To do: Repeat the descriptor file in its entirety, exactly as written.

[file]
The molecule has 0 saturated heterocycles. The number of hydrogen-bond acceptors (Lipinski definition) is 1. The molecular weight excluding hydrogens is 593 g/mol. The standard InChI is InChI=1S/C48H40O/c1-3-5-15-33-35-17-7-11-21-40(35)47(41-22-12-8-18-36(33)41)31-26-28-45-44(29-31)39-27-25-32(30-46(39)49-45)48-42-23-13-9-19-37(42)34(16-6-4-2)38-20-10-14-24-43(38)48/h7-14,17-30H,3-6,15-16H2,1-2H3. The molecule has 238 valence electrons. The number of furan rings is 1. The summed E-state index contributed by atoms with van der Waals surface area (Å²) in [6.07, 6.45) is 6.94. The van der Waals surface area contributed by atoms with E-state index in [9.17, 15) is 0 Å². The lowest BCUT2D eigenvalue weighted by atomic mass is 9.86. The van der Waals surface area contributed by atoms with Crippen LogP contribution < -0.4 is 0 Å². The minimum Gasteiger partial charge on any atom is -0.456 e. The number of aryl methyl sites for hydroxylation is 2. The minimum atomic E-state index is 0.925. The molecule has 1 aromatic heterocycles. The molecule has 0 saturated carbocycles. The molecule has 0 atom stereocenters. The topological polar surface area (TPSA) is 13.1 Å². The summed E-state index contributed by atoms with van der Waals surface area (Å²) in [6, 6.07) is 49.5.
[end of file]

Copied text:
The molecule has 0 saturated heterocycles. The number of hydrogen-bond acceptors (Lipinski definition) is 1. The molecular weight excluding hydrogens is 593 g/mol. The standard InChI is InChI=1S/C48H40O/c1-3-5-15-33-35-17-7-11-21-40(35)47(41-22-12-8-18-36(33)41)31-26-28-45-44(29-31)39-27-25-32(30-46(39)49-45)48-42-23-13-9-19-37(42)34(16-6-4-2)38-20-10-14-24-43(38)48/h7-14,17-30H,3-6,15-16H2,1-2H3. The molecule has 238 valence electrons. The number of furan rings is 1. The summed E-state index contributed by atoms with van der Waals surface area (Å²) in [6.07, 6.45) is 6.94. The van der Waals surface area contributed by atoms with E-state index in [9.17, 15) is 0 Å². The lowest BCUT2D eigenvalue weighted by atomic mass is 9.86. The van der Waals surface area contributed by atoms with Crippen LogP contribution < -0.4 is 0 Å². The minimum Gasteiger partial charge on any atom is -0.456 e. The number of aryl methyl sites for hydroxylation is 2. The minimum atomic E-state index is 0.925. The molecule has 1 aromatic heterocycles. The molecule has 0 saturated carbocycles. The molecule has 0 atom stereocenters. The topological polar surface area (TPSA) is 13.1 Å². The summed E-state index contributed by atoms with van der Waals surface area (Å²) in [6, 6.07) is 49.5.